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project, you will be

engaging in the sphere of professional writing.


task for

this week’s homework is to select and respond to



related readings from the

first Unit 4


In the first paragraph of your journal entry, discuss one insight you have gained from

each of the three readings.

Then, in yo

ur second paragraph, explain how what you have

learned from each article could influence the rhetorical impact of your resume or cover


For example, how will what you have learned influence the tone of your resume or cover

letter, or how will what

you have learned affect your choice of words or the content you

will include in your resume and cover letter?

Another way of thinking of the rhetorical

impact you will have on your reader is to think of what you will need to say in order to

make a favorab

le impression. What will you need to emphasize and how do you need to

word your texts so that your reader will see you as an ideal candidate for an internship

or employment?

Ways to Enhance Your Employability: Or What You Can Do During Summer Break
Lavin Entrepreneurship Center, SDSU
Summer 2016
1. Visit a company consistent with your area of focus and request a tour of a facility you’ll
likely be working in. Ask questions, meet the people you’ll be surrounding yourself with,
network with the staff, and get an idea of what life will be like for you when you
2. Take advantage of the free time you have to read as much as possible. Read what you
want instead of what you need to. Find a new passion or interest through your reading.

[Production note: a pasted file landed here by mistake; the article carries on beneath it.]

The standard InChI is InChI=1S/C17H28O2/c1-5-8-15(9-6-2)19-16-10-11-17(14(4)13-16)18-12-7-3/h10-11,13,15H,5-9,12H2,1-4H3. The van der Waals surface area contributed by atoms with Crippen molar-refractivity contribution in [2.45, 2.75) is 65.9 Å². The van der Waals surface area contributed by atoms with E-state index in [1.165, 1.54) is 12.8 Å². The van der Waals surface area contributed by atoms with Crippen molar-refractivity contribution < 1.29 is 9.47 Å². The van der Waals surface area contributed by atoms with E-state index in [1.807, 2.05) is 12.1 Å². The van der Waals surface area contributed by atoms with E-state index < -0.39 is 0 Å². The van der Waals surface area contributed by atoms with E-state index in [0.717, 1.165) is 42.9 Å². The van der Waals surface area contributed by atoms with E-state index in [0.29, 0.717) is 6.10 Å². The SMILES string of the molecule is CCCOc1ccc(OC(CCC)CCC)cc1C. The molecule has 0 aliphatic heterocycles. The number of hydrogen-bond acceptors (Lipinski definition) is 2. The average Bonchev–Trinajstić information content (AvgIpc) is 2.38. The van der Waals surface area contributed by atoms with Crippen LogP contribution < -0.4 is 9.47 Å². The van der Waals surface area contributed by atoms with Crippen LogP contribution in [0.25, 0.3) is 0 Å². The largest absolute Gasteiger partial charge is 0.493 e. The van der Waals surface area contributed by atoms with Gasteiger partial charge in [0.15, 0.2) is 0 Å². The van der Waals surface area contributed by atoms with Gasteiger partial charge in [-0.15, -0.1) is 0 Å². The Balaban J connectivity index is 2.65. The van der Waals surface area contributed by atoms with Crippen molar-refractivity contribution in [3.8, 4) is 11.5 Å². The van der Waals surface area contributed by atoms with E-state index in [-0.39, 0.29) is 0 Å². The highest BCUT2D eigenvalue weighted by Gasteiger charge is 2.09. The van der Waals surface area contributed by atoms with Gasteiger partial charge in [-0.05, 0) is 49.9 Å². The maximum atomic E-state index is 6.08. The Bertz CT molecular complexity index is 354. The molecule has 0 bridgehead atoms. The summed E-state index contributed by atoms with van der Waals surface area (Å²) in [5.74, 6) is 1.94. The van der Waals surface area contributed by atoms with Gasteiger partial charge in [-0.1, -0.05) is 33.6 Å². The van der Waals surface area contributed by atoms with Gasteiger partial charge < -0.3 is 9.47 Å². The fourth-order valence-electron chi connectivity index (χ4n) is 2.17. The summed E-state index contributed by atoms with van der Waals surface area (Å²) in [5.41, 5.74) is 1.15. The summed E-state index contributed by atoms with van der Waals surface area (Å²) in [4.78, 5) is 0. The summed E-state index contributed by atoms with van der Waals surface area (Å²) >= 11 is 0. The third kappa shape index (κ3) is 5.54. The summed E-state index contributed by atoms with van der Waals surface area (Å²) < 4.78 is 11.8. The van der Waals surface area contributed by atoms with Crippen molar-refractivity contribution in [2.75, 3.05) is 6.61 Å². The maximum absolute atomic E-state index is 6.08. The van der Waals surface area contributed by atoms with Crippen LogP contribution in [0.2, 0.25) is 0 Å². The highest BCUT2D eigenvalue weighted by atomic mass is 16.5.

3. Subscribe to “Google Alerts” and stay updated with news of specific interests you have.
Filter by keywords, industries, or companies and get daily or weekly alerts about
interesting new content.
4. Build your network. Find the people that inspire you with the same interests. Leverage
your status as a student. Ask for advice, not a job.
Leaving Your Job? Do It With Class
By John Eckberg, The Cincinnati Enquirer
If the economy is on the way to becoming a job-generating rebound, many companies are
preparing for a stream of departures.
But experts caution there is a wrong way and a right way to quit. Most companies
remember workers not for why they left — but how they left. And workers should be
mindful of how they might need past employers later in their career.
“Very often people who’ve done things that are particularly unprofessional or out of the
box, they become like urban legends,” said Allison Dubbs, director of public relations for
Freedman, Gibson & White, a Cincinnati marketing communications company.
“People from other companies hear about them. In some industries, regardless of what
market you are in, the word gets out.”
When a worker uses a company as a stepping-stone and leaves the “stone” a little wet but
still stable, the employer usually understands. But if the worker’s departure is messy or
sudden, companies are less likely to forget or forgive.
Justin R. Beck, marketing director for Rippe & Kingston, a Cincinnati accounting and
systems consulting firm, has worked for firms where employees are ushered out the door
minutes after they give notice.
Other companies expect workers to hang around for at least two weeks to break in their
replacements and alert clients that a new staffer will be assigned to accounts.
“When it’s a sales type role or an external position, it’s important to at least give the
company time to recover,” Beck said. “If you don’t, there will be a black cloud over you
for the rest of your life — at least in that company’s eye.”
Workers who are headed to a new job should prepare themselves for a swirl of emotions
between the time they decide to leave and the time they actually do leave, said Benjy
Weisenburgh, executive recruiter/information technology with Messina Management
They are accustomed to being in a subservient role to a boss, and by quitting they will
feel they are challenging authority.
“In reality, during a resignation you are on a peer level with your manager as you are
stating that you will no longer work for him or her,” Weisenburgh said.
Departing employees need to realize they are in an emotionally vulnerable state when
they leave. Most counter-offers — which, incidentally, Weisenburgh says should be